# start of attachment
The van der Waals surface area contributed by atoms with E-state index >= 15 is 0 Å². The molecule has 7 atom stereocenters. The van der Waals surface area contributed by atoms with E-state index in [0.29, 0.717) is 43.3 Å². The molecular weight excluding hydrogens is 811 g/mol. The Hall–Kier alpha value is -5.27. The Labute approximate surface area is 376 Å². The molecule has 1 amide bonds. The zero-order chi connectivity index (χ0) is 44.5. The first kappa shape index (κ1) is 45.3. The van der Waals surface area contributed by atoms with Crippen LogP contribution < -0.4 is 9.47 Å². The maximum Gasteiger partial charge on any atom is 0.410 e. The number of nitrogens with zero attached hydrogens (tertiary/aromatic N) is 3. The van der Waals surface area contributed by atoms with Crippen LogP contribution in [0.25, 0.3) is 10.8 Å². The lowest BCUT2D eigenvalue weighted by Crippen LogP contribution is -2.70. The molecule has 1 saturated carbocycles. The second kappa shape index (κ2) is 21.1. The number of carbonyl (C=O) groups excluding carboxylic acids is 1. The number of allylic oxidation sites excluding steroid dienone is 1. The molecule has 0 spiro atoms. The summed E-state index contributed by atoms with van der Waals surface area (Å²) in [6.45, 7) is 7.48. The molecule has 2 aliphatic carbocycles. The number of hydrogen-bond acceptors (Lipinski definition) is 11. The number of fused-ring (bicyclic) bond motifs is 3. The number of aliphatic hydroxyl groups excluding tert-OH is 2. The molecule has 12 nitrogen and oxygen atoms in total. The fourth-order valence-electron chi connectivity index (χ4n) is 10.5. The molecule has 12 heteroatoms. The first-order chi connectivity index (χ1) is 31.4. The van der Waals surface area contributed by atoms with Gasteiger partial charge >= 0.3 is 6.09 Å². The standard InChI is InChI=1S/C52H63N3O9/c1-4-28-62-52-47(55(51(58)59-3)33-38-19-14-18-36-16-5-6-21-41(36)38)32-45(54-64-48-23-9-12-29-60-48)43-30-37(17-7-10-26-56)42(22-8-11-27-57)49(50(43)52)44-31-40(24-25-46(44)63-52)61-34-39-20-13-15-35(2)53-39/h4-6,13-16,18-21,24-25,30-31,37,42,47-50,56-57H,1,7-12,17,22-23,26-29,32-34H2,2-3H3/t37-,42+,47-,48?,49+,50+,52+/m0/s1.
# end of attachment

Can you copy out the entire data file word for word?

The van der Waals surface area contributed by atoms with E-state index >= 15 is 0 Å². The molecule has 7 atom stereocenters. The van der Waals surface area contributed by atoms with E-state index in [0.29, 0.717) is 43.3 Å². The molecular weight excluding hydrogens is 811 g/mol. The Hall–Kier alpha value is -5.27. The Labute approximate surface area is 376 Å². The molecule has 1 amide bonds. The zero-order chi connectivity index (χ0) is 44.5. The first kappa shape index (κ1) is 45.3. The van der Waals surface area contributed by atoms with Crippen LogP contribution < -0.4 is 9.47 Å². The maximum Gasteiger partial charge on any atom is 0.410 e. The number of nitrogens with zero attached hydrogens (tertiary/aromatic N) is 3. The van der Waals surface area contributed by atoms with Crippen LogP contribution in [0.25, 0.3) is 10.8 Å². The lowest BCUT2D eigenvalue weighted by Crippen LogP contribution is -2.70. The molecule has 1 saturated carbocycles. The second kappa shape index (κ2) is 21.1. The number of carbonyl (C=O) groups excluding carboxylic acids is 1. The number of allylic oxidation sites excluding steroid dienone is 1. The molecule has 0 spiro atoms. The summed E-state index contributed by atoms with van der Waals surface area (Å²) in [6.45, 7) is 7.48. The molecule has 2 aliphatic carbocycles. The number of hydrogen-bond acceptors (Lipinski definition) is 11. The number of fused-ring (bicyclic) bond motifs is 3. The number of aliphatic hydroxyl groups excluding tert-OH is 2. The molecule has 12 nitrogen and oxygen atoms in total. The fourth-order valence-electron chi connectivity index (χ4n) is 10.5. The molecule has 12 heteroatoms. The first-order chi connectivity index (χ1) is 31.4. The van der Waals surface area contributed by atoms with Gasteiger partial charge >= 0.3 is 6.09 Å². The standard InChI is InChI=1S/C52H63N3O9/c1-4-28-62-52-47(55(51(58)59-3)33-38-19-14-18-36-16-5-6-21-41(36)38)32-45(54-64-48-23-9-12-29-60-48)43-30-37(17-7-10-26-56)42(22-8-11-27-57)49(50(43)52)44-31-40(24-25-46(44)63-52)61-34-39-20-13-15-35(2)53-39/h4-6,13-16,18-21,24-25,30-31,37,42,47-50,56-57H,1,7-12,17,22-23,26-29,32-34H2,2-3H3/t37-,42+,47-,48?,49+,50+,52+/m0/s1.